So this past weekend I went on an overnight trip for my Backpacking class. I was pretty much dreading it beforehand: I had to get up early on a Saturday; Liz (my roommate, who is also in the class) wasn't going because she had a horse show that day, and I didn't really know anyone else; it was supposed to rain all day; and I just don't particularly like camping--you get dirty and smelly and there are no bathrooms.
But I had to go to get the credit, so I did. I was late to the gym, where we were supposed to meet at 8:30, but that didn't end up mattering because by the time everyone was packed up and ready to go it was past 10. Then we had a long van ride down to Susquehannock State Forest in PA (near Wellsboro), which I didn't mind because I got to read The Hunger Games and sleep. After a picnic lunch and then driving to another spot, we finally started the hike, around 1:45. It actually wasn't raining, and it was a perfect hiking temperature. So that was nice, and I wasn't feeling too terrible about it, except that the trail immediately started going uphill.
One of the issues I somehow hadn't anticipated was that I was not used to walking while carrying a giant, full backpack on my back. It was heavy. And my poor body was not ready for that. Especially going uphill. So I fell behind the group right away, but my professor very nicely stayed with me and chatted with me as we walked. But after a while, when I kept being slow, I felt bad and told her she could go ahead of me, so she did and I was all alone at the back. I was so relieved whenever I caught up to the group when they had stopped to rest, because that meant that I could rest too. Once when I stopped my heart was just pounding, so hard it was kind of scary. It was around 50 degrees, but I was sweating.
Eventually, though, the ground leveled out, and I got a good steady pace going, actually walking in the middle of the group instead of straggling behind them. The scenery around us was beautiful--lots of green, a pretty stream, cool plants that the prof. pointed out--and I actually didn't mind the hike too much then. We had to cross the stream several times, which was sometimes tricky, but never a problem.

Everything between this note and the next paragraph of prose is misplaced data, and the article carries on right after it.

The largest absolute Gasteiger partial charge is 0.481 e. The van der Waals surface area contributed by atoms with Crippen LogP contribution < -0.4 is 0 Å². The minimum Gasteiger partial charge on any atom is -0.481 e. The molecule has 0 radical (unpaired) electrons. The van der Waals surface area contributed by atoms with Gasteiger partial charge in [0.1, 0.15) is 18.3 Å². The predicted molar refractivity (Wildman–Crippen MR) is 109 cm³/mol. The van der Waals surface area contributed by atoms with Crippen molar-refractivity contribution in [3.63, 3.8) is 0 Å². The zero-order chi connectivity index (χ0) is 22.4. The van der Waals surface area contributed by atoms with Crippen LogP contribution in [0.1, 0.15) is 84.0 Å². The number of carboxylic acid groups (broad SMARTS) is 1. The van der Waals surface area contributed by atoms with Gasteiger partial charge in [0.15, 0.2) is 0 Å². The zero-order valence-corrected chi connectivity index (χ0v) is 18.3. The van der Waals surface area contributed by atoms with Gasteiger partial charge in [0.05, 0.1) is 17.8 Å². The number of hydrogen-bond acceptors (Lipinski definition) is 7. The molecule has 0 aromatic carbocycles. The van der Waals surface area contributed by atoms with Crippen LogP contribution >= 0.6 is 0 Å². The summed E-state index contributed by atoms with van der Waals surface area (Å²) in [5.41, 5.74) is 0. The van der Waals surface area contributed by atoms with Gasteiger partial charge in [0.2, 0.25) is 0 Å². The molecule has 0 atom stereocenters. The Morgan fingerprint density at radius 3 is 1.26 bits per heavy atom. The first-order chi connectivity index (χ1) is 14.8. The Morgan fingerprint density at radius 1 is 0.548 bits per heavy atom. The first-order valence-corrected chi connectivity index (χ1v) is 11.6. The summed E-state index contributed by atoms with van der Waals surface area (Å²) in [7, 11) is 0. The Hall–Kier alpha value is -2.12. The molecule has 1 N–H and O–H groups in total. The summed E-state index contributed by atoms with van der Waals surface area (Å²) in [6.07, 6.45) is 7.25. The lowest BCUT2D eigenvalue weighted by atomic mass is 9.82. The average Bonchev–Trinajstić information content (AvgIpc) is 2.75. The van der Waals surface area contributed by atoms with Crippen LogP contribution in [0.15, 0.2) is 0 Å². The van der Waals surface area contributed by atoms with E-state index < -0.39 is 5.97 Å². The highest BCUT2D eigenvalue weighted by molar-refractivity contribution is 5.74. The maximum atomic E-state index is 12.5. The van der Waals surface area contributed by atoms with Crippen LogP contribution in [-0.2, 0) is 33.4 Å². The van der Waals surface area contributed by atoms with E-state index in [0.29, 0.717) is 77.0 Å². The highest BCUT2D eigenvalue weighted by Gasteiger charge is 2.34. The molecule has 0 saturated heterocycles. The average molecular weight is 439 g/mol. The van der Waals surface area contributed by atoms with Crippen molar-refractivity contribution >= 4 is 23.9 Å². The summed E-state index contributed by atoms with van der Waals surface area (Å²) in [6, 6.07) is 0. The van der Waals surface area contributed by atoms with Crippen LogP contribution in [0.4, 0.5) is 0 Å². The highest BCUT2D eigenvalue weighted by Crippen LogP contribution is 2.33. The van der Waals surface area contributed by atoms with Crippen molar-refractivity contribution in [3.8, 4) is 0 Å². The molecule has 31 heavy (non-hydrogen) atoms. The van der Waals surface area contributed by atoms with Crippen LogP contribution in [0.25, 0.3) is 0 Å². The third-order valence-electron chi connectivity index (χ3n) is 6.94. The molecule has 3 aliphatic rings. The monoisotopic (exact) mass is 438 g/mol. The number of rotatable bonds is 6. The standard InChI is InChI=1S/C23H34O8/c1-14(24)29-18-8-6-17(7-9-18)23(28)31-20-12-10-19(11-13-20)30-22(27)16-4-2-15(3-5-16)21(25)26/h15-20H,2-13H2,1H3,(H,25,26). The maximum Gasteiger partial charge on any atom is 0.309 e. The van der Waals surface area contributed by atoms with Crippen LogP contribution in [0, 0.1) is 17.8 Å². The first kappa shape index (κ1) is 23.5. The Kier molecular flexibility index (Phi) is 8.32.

But then . . . it started to rain. And because I had concluded before that since it wasn't raining it wasn't ever going to, that was kind of depressing. It didn't stop, either, it just kept up, not pouring but still steady, slowly getting everyone wetter and wetter until most of our rain coats had soaked right through. I was also getting tired and slowing down again, which wasn't fun. And by that time my body was hurting in so many places--shoulder, back, and hips from the backpack, legs and feet from walking, ankles from the hiking boots I'd never worn before.
The trail had merged with a gravel road for a little while, and around 6 we came upon a campsite with a nice flat area for tents and a fire ring. But better than that was the cabin right across the road, which had a covered porch. Our prof. said we hadn't gone quite as far as she'd hoped, but she was okay with stopping there for the night, and everyone agreed. We all sheltered on the porch, hanging up wet coats to dry on the nails so conveniently located around the edge. Someone got out the stove and got water boiling right there so we could get warmed up with hot drinks.
We were hoping the rain would stop so we could set up our tents, but we ate dinner and it was still raining, so finally we just went over to the campsite and set up our tents as quickly as we could. And then, because it was getting dark and there wasn't really anything else to do, we basically went to bed. It was only 8:00. I laid in my (actually Liz's; I ended up borrowing a lot of stuff from her because she's way more outdoorsy than me) sleeping bag and chatted with the other girls a little and read more Hunger Games, then, around 9:45, turned off my (again, actually Liz's) flashlight and went to sleep.
I fell asleep okay, but in the night I kept waking up, uncomfortable on the hard ground, or feeling squished between the two girls I was next to. The prof. woke us up at 6:30 (when I was finally actually sleeping) and we ate breakfast bars and packed up. It had, fortunately, stopped raining in the night. Putting my backpack back on was painful (and every time I moved something hurt), but I did it, and then we started.
That day I was pretty much behind the whole day. It got hilly again towards the end, and there were times when I thought I might just collapse on the trail, or at least I wanted to. I walked super slowly sometimes, too tired to take any steps but tiny ones. It was really steep, and some of the other people had definitely slowed down, too. But then, finally, I reached the top--and we were done. The hike was over.
It was such a relief. And I felt really accomplished too--I had just hiked 10 miles carrying a huge weight (or what felt like one to me) on my back, and not collapsed, not given up, not even complained. We drove to a pavilion for brunch and a church service, and then there was the long ride home and we were back at Houghton. It was so awesome to get in my car and drive back to my house and be in civilization again. Toilets, sinks, and showers are great.
So overall, it wasn't exactly fun. But it wasn't awful either. It was hard, it was exhausting, it was painful, it was cold and wet, but it was also an achievement, and definitely a memorable experience.